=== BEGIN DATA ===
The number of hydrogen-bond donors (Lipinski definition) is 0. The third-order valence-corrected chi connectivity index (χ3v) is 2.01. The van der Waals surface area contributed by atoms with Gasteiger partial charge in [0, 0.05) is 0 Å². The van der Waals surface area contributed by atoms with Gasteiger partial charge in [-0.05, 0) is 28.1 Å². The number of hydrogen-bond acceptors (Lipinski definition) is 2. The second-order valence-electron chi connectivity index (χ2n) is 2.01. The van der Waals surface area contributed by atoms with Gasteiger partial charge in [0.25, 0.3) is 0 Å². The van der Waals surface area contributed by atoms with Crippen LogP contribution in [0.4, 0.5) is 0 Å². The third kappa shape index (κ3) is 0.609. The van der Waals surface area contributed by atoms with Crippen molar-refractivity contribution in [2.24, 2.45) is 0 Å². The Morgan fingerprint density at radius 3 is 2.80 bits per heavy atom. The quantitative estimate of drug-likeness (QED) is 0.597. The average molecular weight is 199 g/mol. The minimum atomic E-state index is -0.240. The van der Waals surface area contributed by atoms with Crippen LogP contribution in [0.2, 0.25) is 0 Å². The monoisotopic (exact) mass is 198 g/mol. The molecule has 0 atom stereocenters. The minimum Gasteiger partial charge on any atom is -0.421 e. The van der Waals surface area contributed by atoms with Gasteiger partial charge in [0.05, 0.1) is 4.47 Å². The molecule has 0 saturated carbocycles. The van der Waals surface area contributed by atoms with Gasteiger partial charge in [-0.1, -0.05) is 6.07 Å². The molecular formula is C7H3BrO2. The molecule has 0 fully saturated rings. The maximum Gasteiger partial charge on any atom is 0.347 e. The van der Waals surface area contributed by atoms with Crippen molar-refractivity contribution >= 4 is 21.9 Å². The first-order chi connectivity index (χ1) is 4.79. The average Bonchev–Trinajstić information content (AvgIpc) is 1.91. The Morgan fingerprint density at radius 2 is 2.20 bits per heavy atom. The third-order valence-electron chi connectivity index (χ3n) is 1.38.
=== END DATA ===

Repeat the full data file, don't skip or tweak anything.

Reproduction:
The number of hydrogen-bond donors (Lipinski definition) is 0. The third-order valence-corrected chi connectivity index (χ3v) is 2.01. The van der Waals surface area contributed by atoms with Gasteiger partial charge in [0, 0.05) is 0 Å². The van der Waals surface area contributed by atoms with Gasteiger partial charge in [-0.05, 0) is 28.1 Å². The number of hydrogen-bond acceptors (Lipinski definition) is 2. The second-order valence-electron chi connectivity index (χ2n) is 2.01. The van der Waals surface area contributed by atoms with Gasteiger partial charge in [0.25, 0.3) is 0 Å². The van der Waals surface area contributed by atoms with Crippen LogP contribution in [0.4, 0.5) is 0 Å². The third kappa shape index (κ3) is 0.609. The van der Waals surface area contributed by atoms with Crippen molar-refractivity contribution in [2.24, 2.45) is 0 Å². The Morgan fingerprint density at radius 3 is 2.80 bits per heavy atom. The quantitative estimate of drug-likeness (QED) is 0.597. The average molecular weight is 199 g/mol. The minimum atomic E-state index is -0.240. The van der Waals surface area contributed by atoms with Crippen LogP contribution in [0.2, 0.25) is 0 Å². The monoisotopic (exact) mass is 198 g/mol. The molecule has 0 atom stereocenters. The minimum Gasteiger partial charge on any atom is -0.421 e. The van der Waals surface area contributed by atoms with Gasteiger partial charge in [0.05, 0.1) is 4.47 Å². The molecule has 0 saturated carbocycles. The van der Waals surface area contributed by atoms with Gasteiger partial charge in [-0.1, -0.05) is 6.07 Å². The molecular formula is C7H3BrO2. The molecule has 0 fully saturated rings. The maximum Gasteiger partial charge on any atom is 0.347 e. The van der Waals surface area contributed by atoms with Crippen molar-refractivity contribution >= 4 is 21.9 Å². The first-order chi connectivity index (χ1) is 4.79. The average Bonchev–Trinajstić information content (AvgIpc) is 1.91. The Morgan fingerprint density at radius 2 is 2.20 bits per heavy atom. The third-order valence-electron chi connectivity index (χ3n) is 1.38.